Food scientists win coveted Prime Minister's prize
Prime Minister’s Science Prize winners Distinguished Professor Paul Moughan and Professor Harjinder Singh of the Riddet Institute
Two Massey University food scientists have been jointly awarded the Prime Minister’s Science Prize – New Zealand's most valuable award for scientific achievement.
The $500,000 award goes to Distinguished Professor Paul Moughan and Professor Harjinder Singh, who are co-directors of the Riddet Institute, a centre of research excellence led from the Manawatū campus that focuses on food and health innovation.
Their contribution to food protein science is world-renowned. Professor Singh’s expertise is in food protein structures and how they interact in food systems while Professor Moughan focuses on how proteins are broken down and absorbed in the digestive system and the resulting physiological benefits.
They have worked together for more than a decade, establishing Riddet as a world-leading centre. Since 2003, the institute has secured over $40 million in research funding and used it to carry out fundamental and strategic research and apply the knowledge to create new food products, processes and systems.
Professor Moughan says he is thrilled and humbled to have received the award. “It recognises the fundamental contributions that we’ve jointly made in food protein science.” He says Massey has provided a fantastic research environment. “While we head the Riddet Institute, our professorships and long-standing employment is at Massey. This award not just for us but also for Massey as it rewards the research ethos at the university. Massey has always led from the front in terms of research and science. It has given us a fertile ground to work in, so the award also reflects on our colleagues.”
Professor Singh says they plan to use the $400,000 of the prize money tagged for on-going research to commercialise discoveries made at the Riddet Institute. “We have a lot of bright minds that come up with really good ideas,” he says. “The prize money will allow us to screen those ideas and take the most promising through to the next stage.”
At a breakfast in Wellington this morning, Prime Minister John Key congratulated all the winners and acknowledged the importance of "blue sky" research. "We can't draw a straight line and say everything we spend money on is going to be converted into something that is used or a drug that is created or a process that is adopted."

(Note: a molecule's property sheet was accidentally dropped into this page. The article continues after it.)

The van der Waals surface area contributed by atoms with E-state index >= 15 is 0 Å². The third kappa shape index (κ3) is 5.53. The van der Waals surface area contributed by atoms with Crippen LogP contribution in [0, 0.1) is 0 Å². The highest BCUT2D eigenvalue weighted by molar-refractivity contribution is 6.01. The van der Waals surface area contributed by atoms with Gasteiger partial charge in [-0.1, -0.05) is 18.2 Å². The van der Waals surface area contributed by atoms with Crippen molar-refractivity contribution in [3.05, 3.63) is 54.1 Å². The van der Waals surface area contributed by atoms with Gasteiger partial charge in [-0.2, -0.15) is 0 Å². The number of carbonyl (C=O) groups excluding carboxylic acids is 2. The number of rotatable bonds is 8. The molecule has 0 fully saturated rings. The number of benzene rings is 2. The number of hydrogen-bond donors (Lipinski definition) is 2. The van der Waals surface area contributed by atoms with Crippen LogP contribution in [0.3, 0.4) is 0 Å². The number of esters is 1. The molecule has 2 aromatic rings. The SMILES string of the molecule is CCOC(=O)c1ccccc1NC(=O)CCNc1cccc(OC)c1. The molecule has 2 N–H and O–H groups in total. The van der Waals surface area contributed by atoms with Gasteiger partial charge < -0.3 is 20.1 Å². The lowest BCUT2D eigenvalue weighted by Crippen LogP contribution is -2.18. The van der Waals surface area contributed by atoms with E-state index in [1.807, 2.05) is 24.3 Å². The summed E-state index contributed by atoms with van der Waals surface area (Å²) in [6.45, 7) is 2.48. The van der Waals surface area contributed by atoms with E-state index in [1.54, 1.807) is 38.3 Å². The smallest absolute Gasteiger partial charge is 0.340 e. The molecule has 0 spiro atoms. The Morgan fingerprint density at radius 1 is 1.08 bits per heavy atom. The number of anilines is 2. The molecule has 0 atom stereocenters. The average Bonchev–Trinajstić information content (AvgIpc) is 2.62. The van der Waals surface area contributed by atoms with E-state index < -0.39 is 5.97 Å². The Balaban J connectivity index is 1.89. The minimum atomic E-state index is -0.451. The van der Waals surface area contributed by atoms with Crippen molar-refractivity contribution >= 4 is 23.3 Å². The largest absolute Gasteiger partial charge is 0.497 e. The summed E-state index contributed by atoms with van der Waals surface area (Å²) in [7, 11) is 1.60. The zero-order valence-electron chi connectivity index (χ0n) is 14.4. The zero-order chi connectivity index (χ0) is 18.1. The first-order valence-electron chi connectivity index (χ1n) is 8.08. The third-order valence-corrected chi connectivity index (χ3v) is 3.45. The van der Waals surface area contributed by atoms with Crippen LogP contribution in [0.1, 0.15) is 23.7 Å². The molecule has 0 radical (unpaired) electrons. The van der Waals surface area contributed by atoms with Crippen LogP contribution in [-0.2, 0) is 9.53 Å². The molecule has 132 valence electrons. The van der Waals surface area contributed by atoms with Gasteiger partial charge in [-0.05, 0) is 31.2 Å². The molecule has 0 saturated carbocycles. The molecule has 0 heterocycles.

Mr Key also said the Government was aware that New Zealand universities rank among the best in the world in terms of teaching but rank lower than they should internationally because they need more research funding. "I know it's something the [tertiary education] minister [Steven Joyce] is looking at to try and get more money into them. There will never be enough is probably the answer but we are keen to make sure that our universities continue to do the great work they've done."
Massey Vice-Chancellor Steve Maharey says Professor Moughan and Professor Singh are a formidable team and an exemplar of how to create a successful innovation pipeline in a critical industry. “Food supply is one of the major issues that faces the world and New Zealand has an enormous amount to contribute,” Mr Maharey says. “Professors Moughan and Singh realised this early on and have championed it throughout their professional careers. The rest of the country is now catching up and realising how important it is.”
Deputy Vice-Chancellor Professor Robert Anderson says the prize is well deserved. “Armed with an inspirational vision for research into advanced foods and biologicals, Professors Moughan and Singh founded what has become a brilliantly successful centre involving significant partnerships with several other New Zealand universities and crown research institutes. The success of their journey is tangible proof that it is possible to shape one’s own destiny within the New Zealand science framework, rather than simply rely on others to do it for you. I am absolutely delighted for them. They are a world-class act.”